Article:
In summary, Allen provides a framework for thinking about managing all the stuff in your life from emails, post, to bills, a thought, an article, a tweet, a project, a commitment or an objective. He argues that unless you capture and process all this different stuff (and process can mean creating a reminder, or a new project, or just deleting it) it creates distractions which ultimately waste time and make you less productive and less focused.
He provides a framework that can be summarized as:
Having a system you trust to capture everything in your world. This ranges from incoming emails, tweets, drive-by meetings, phone calls or ideas you’ve had in the shower.
Process all these items and make decisions about them. For example, you have an email from a colleague, is there an action you need to take? If no, then do you delete it, file it for later reference, or if you can’t do it now put it on a list? If yes, what is the action? Is it a new project? Do you need to delegate it? Can you do it in less than 2 minutes? Then do it.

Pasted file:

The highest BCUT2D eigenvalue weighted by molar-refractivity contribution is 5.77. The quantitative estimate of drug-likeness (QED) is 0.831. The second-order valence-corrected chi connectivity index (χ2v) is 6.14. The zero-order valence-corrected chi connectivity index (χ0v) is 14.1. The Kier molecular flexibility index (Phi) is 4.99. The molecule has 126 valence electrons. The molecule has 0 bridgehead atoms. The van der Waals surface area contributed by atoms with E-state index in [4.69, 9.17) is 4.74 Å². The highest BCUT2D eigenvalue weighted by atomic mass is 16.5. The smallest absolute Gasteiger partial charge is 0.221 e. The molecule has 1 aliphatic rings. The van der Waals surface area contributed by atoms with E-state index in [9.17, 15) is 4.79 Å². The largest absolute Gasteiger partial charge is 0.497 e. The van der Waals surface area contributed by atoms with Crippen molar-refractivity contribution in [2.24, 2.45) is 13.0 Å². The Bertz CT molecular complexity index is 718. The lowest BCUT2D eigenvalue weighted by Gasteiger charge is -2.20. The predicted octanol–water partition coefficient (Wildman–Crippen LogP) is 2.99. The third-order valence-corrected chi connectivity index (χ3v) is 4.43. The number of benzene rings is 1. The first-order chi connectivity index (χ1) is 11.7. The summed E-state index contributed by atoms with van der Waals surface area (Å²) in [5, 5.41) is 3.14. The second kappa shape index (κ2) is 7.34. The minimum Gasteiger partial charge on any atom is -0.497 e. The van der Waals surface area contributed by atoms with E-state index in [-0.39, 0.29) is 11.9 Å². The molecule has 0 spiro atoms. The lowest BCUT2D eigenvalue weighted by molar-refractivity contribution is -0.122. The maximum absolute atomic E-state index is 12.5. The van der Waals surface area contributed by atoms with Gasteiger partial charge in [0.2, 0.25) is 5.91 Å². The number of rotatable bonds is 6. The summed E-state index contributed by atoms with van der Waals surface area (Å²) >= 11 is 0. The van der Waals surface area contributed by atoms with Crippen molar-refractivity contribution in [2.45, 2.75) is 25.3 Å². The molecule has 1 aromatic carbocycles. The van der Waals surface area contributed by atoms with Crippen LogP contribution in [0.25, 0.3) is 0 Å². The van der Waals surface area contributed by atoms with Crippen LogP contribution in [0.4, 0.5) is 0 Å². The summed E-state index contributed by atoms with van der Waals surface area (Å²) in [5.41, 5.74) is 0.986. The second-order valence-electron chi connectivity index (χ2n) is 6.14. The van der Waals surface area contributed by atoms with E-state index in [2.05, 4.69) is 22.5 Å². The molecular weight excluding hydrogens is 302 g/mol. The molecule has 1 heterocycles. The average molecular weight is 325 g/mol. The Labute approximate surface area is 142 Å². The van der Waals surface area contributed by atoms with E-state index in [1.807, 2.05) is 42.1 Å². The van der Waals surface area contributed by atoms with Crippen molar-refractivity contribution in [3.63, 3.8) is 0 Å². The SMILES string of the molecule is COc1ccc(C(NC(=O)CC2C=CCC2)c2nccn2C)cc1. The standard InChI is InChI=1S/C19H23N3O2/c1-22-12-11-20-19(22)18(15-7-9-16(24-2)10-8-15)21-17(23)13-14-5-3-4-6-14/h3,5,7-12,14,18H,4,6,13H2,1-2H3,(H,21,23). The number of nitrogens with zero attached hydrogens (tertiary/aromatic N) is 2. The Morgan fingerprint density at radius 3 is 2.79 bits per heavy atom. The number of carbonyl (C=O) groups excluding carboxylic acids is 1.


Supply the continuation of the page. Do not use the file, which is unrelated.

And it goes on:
Organizing all this information into a system you can trust and use.
Regularly reviewing your (personal and professional) lists, commitments, goals, objectives and schedules is key. It’s how you keep the system live and relevant.
Taking Action. The whole point is to actually get stuff done.
Of course, like Stephen Covey’s ‘Sharpen the Saw’ you need to stop and invest time to get your system up and running, but in my opinion it’s worth the investment.
Here’s a question for you: How often do you get your email inbox empty? Every day?
Why not grab a copy of Getting Things Done and give it a read.
As we wind down 2013, it’s a great time to take stock of where you are in your personal and professional life, think about where you can make changes in the year ahead and get the balance between those lives back in check.
Remember life really isn’t a dress rehearsal, so is checking tweets at 11.55pm really the best use of your time on the planet? Probably not.
Technology is part of the solution, but only when it’s combined with clarity on your priorities and a system that helps you be more productive.
I’d love to hear about how you manage.